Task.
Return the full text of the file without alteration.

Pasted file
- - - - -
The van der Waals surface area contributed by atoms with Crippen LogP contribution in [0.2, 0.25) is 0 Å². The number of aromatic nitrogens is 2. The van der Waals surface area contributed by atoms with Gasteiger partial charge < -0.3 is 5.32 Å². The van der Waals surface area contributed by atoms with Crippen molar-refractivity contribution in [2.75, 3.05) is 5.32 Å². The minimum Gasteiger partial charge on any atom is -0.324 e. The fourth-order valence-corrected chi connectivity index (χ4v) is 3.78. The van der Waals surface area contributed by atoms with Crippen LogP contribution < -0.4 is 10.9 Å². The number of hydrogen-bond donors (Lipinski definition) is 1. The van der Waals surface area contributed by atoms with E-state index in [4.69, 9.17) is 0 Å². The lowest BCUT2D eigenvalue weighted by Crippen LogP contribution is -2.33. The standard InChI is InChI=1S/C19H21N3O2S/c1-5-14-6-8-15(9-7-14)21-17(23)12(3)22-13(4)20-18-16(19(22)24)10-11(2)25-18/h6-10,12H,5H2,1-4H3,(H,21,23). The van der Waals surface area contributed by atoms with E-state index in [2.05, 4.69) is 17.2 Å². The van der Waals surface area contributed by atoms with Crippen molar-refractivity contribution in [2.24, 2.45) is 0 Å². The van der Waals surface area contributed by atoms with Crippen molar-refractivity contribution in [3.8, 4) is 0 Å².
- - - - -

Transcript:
The van der Waals surface area contributed by atoms with Crippen LogP contribution in [0.2, 0.25) is 0 Å². The number of aromatic nitrogens is 2. The van der Waals surface area contributed by atoms with Gasteiger partial charge < -0.3 is 5.32 Å². The van der Waals surface area contributed by atoms with Crippen molar-refractivity contribution in [2.75, 3.05) is 5.32 Å². The minimum Gasteiger partial charge on any atom is -0.324 e. The fourth-order valence-corrected chi connectivity index (χ4v) is 3.78. The van der Waals surface area contributed by atoms with Crippen LogP contribution < -0.4 is 10.9 Å². The number of hydrogen-bond donors (Lipinski definition) is 1. The van der Waals surface area contributed by atoms with E-state index in [4.69, 9.17) is 0 Å². The lowest BCUT2D eigenvalue weighted by Crippen LogP contribution is -2.33. The standard InChI is InChI=1S/C19H21N3O2S/c1-5-14-6-8-15(9-7-14)21-17(23)12(3)22-13(4)20-18-16(19(22)24)10-11(2)25-18/h6-10,12H,5H2,1-4H3,(H,21,23). The van der Waals surface area contributed by atoms with E-state index in [2.05, 4.69) is 17.2 Å². The van der Waals surface area contributed by atoms with Crippen molar-refractivity contribution in [2.24, 2.45) is 0 Å². The van der Waals surface area contributed by atoms with Crippen molar-refractivity contribution in [3.8, 4) is 0 Å².